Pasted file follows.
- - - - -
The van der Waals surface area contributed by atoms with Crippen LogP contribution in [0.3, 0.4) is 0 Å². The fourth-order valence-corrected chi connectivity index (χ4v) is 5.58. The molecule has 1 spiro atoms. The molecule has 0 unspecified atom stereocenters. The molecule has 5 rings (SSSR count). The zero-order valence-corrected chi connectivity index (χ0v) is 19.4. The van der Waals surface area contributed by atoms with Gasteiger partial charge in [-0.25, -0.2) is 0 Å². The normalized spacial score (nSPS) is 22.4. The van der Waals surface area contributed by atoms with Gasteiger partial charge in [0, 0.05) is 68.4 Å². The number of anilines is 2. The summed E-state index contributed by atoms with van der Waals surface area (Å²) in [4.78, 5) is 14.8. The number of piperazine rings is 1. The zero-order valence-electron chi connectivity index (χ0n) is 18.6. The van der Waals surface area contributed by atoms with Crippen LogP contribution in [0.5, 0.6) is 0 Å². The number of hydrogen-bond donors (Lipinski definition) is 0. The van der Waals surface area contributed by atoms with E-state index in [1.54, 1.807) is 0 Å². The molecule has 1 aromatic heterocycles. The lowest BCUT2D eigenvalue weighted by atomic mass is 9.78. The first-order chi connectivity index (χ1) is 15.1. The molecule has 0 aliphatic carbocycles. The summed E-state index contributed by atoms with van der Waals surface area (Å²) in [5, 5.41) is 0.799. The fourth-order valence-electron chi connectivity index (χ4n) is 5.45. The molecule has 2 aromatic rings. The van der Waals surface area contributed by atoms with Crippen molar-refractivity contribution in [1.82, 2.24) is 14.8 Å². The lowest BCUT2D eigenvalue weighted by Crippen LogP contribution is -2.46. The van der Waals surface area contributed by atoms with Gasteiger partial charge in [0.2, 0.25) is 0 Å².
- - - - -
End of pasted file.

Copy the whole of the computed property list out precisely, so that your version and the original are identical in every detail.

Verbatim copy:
The van der Waals surface area contributed by atoms with Crippen LogP contribution in [0.3, 0.4) is 0 Å². The fourth-order valence-corrected chi connectivity index (χ4v) is 5.58. The molecule has 1 spiro atoms. The molecule has 0 unspecified atom stereocenters. The molecule has 5 rings (SSSR count). The zero-order valence-corrected chi connectivity index (χ0v) is 19.4. The van der Waals surface area contributed by atoms with Gasteiger partial charge in [-0.25, -0.2) is 0 Å². The normalized spacial score (nSPS) is 22.4. The van der Waals surface area contributed by atoms with Gasteiger partial charge in [0, 0.05) is 68.4 Å². The number of anilines is 2. The summed E-state index contributed by atoms with van der Waals surface area (Å²) in [4.78, 5) is 14.8. The number of piperazine rings is 1. The zero-order valence-electron chi connectivity index (χ0n) is 18.6. The van der Waals surface area contributed by atoms with Crippen LogP contribution in [0.5, 0.6) is 0 Å². The number of hydrogen-bond donors (Lipinski definition) is 0. The van der Waals surface area contributed by atoms with E-state index in [1.54, 1.807) is 0 Å². The molecule has 1 aromatic heterocycles. The lowest BCUT2D eigenvalue weighted by atomic mass is 9.78. The first-order chi connectivity index (χ1) is 15.1. The molecule has 0 aliphatic carbocycles. The summed E-state index contributed by atoms with van der Waals surface area (Å²) in [5, 5.41) is 0.799. The fourth-order valence-electron chi connectivity index (χ4n) is 5.45. The molecule has 2 aromatic rings. The van der Waals surface area contributed by atoms with Crippen molar-refractivity contribution in [1.82, 2.24) is 14.8 Å². The lowest BCUT2D eigenvalue weighted by Crippen LogP contribution is -2.46. The van der Waals surface area contributed by atoms with Gasteiger partial charge in [0.2, 0.25) is 0 Å².